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Marcia (c. 29-before 100) was an ancient Roman noblewoman and the mother of the emperor Trajan.


Marcia came from a noble and politically influential family, the plebeian gens Marcia,[1] which claimed to be descended from the Roman King Ancus Marcius. Marcia was a daughter of the Roman Senator Quintus Marcius Barea Sura and Antonia Furnilla.[2] Quintus Marcius Barea Sura was a friend to future Roman Emperor Vespasian. Her younger sister Marcia Furnilla was the second wife of future Roman Emperor Titus.[3] Marcia was a maternal aunt to Furnilla’s and Titus’ daughter Julia Flavia or Flavia Julia Titi.

Marcia’s paternal uncle was the Roman Senator Quintus Marcius Barea Soranus, while her paternal cousin was the noble woman Marcia Servilia Sorana. Marcia’s paternal grandfather was Quintus Marcius Barea, who was Suffect Consul in 34 and Proconsul of the Africa Province in 41-43, while her maternal grandfather could have been Aulus Antonius Rufus, a Suffect Consul either in 45.[4] The family of Marcia was connected to the opponents of Roman Emperor Nero. In 65 after the failure of the Pisonian conspiracy, her family was disfavored by Nero.


Marcia was born and raised in Rome. During the reign of Roman Emperor Claudius (41-54), Marcia married a Spanish Roman general and senator called Marcus Ulpius Traianus. Traianus originally came from Italica (near modern Seville, Spain) in the Roman Province of Hispania Baetica. After Marcia married Traianus, for a time they lived in Italica.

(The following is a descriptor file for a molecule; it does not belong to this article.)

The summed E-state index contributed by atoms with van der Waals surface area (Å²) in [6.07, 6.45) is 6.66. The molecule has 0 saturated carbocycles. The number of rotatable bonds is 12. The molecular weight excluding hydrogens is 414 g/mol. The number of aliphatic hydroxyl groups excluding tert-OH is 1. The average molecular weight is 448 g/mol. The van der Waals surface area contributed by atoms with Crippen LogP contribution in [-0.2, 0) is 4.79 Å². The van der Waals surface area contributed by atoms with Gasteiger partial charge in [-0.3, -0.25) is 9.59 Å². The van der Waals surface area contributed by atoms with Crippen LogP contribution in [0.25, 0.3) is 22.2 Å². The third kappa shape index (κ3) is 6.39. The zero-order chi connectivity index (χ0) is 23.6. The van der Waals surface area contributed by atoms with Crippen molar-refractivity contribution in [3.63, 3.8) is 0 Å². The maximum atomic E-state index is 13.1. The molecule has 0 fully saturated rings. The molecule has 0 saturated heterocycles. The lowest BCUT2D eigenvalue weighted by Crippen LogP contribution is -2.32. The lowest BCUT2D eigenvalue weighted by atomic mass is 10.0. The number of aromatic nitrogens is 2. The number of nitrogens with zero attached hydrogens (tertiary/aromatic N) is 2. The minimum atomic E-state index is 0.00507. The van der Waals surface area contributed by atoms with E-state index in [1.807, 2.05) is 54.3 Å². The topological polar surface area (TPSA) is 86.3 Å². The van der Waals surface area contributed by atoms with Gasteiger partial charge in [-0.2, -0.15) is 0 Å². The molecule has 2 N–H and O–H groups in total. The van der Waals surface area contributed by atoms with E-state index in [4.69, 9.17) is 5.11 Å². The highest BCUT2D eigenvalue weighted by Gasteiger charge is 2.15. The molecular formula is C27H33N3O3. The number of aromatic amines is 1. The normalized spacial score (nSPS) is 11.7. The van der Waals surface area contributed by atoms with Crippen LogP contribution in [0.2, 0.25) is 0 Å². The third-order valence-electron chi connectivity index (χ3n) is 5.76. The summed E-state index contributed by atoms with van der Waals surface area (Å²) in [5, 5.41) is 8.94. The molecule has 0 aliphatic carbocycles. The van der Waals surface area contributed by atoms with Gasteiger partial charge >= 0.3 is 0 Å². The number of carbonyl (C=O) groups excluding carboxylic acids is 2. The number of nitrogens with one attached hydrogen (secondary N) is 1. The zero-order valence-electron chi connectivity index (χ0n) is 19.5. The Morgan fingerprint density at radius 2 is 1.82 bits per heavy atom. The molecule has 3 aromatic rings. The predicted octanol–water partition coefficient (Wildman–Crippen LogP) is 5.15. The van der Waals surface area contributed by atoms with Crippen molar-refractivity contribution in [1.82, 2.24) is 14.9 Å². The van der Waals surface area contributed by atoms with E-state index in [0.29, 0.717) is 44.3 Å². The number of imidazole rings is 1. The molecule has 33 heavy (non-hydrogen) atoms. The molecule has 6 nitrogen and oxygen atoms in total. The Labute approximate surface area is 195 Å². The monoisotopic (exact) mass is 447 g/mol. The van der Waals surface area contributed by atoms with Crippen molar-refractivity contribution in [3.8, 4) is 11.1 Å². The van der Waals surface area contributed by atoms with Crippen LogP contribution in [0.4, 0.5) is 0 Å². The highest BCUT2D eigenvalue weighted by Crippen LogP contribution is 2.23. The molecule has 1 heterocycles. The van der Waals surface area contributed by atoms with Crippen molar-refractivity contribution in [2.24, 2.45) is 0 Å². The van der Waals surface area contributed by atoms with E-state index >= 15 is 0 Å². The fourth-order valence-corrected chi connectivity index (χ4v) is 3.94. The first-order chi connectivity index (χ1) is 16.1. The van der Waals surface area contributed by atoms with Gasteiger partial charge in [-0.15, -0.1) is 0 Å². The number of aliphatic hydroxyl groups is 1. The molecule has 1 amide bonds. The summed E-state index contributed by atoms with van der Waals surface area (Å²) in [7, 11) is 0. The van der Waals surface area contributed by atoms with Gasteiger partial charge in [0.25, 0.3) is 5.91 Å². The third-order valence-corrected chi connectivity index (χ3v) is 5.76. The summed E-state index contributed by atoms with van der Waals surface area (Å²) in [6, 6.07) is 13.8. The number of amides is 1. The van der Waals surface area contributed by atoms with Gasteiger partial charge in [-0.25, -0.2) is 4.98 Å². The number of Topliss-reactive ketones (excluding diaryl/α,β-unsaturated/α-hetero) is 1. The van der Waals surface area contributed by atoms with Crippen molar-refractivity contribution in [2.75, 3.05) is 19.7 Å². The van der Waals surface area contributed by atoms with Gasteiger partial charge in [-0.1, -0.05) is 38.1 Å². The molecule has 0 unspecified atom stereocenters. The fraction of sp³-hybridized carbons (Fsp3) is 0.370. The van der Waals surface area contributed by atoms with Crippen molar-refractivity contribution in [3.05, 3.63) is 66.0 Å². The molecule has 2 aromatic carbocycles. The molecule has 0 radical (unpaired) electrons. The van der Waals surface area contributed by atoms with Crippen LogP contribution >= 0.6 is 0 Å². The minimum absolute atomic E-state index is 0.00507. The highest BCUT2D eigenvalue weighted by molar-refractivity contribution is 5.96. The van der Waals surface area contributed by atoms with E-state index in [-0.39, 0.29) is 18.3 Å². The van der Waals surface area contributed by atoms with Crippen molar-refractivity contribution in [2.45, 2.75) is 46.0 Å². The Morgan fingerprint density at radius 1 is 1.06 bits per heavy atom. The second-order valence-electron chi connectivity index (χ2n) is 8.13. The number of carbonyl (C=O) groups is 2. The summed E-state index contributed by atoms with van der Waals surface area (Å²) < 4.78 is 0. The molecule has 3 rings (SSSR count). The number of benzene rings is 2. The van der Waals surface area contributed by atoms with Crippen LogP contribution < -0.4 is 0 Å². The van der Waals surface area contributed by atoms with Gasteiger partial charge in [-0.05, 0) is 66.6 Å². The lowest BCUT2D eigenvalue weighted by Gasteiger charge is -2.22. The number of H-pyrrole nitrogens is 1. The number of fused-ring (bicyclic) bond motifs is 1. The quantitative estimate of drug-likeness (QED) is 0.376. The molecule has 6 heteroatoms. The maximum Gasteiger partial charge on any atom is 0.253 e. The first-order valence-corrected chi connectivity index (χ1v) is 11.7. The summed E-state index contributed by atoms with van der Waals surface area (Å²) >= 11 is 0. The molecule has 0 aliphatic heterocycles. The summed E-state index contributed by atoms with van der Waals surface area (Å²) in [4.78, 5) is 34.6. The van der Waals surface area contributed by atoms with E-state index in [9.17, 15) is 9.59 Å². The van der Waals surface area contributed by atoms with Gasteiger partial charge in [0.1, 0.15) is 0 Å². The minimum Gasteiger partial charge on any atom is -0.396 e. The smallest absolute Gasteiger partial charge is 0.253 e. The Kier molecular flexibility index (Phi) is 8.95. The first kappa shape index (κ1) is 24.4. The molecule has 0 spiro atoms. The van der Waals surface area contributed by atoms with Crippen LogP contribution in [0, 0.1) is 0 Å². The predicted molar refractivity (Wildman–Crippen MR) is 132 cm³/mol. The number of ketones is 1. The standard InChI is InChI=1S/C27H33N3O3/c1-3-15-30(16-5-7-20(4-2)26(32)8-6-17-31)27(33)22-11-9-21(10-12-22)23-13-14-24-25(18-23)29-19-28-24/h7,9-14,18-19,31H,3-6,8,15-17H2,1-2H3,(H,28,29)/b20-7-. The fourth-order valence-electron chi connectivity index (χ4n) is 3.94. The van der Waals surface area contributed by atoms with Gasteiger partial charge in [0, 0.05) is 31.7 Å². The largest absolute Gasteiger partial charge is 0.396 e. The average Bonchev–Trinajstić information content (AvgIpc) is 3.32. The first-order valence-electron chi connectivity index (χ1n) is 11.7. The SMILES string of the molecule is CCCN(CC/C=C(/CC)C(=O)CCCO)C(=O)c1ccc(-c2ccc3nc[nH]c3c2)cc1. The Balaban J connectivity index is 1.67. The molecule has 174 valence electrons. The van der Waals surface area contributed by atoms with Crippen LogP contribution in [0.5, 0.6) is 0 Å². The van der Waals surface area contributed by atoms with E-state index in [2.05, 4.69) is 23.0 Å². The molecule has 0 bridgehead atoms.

Marcia bore Traianus two children:

  • A daughter - Ulpia Marciana (48-112/114), who inherited her second name from her mother’s paternal ancestry. Marciana married Gaius Salonius Matidius Patruinus, who was a wealthy senator and became Praetor. Marciana bore Patruinus a daughter called Salonina Matidia, who was born in 68.
  • A son - Marcus Ulpius Traianus, or known as Trajan (53-117). Trajan became and served as a Roman Emperor from 98 until his death in 117. He married a woman called Pompeia Plotina.

Marcia owned clay-bearing estates called the Figlinae Marcianae, which was located in North Italy. When Marcia died, Trajan inherited these estates from his mother. It is unknown if Marcia lived long enough to see Trajan become Emperor.


Around 100, her son Trajan founded a colony in North Africa which was called Colonia Marciana Ulpia Traiana Thamugadi (modern Timgad, Algeria). Her son named this town in honor of her, her late husband and her daughter. The colony’s name is also a tribute in honoring her family.

Nerva–Antonine family treeEdit




  1. ^ Pauly-Wissowa, RE 14.2, 1535-1600.
  2. ^ J. K. Evans (1979). "The Trial of P. Egnatius Celer". The Classical Quarterly. 29 (1): 198–202. JSTOR 638620.
  3. ^ Strobel, Karl (2010). Kaiser Traian (in German). Regensburg: Friedrich Pustet. p. 41. ISBN 9783791721729.
  4. ^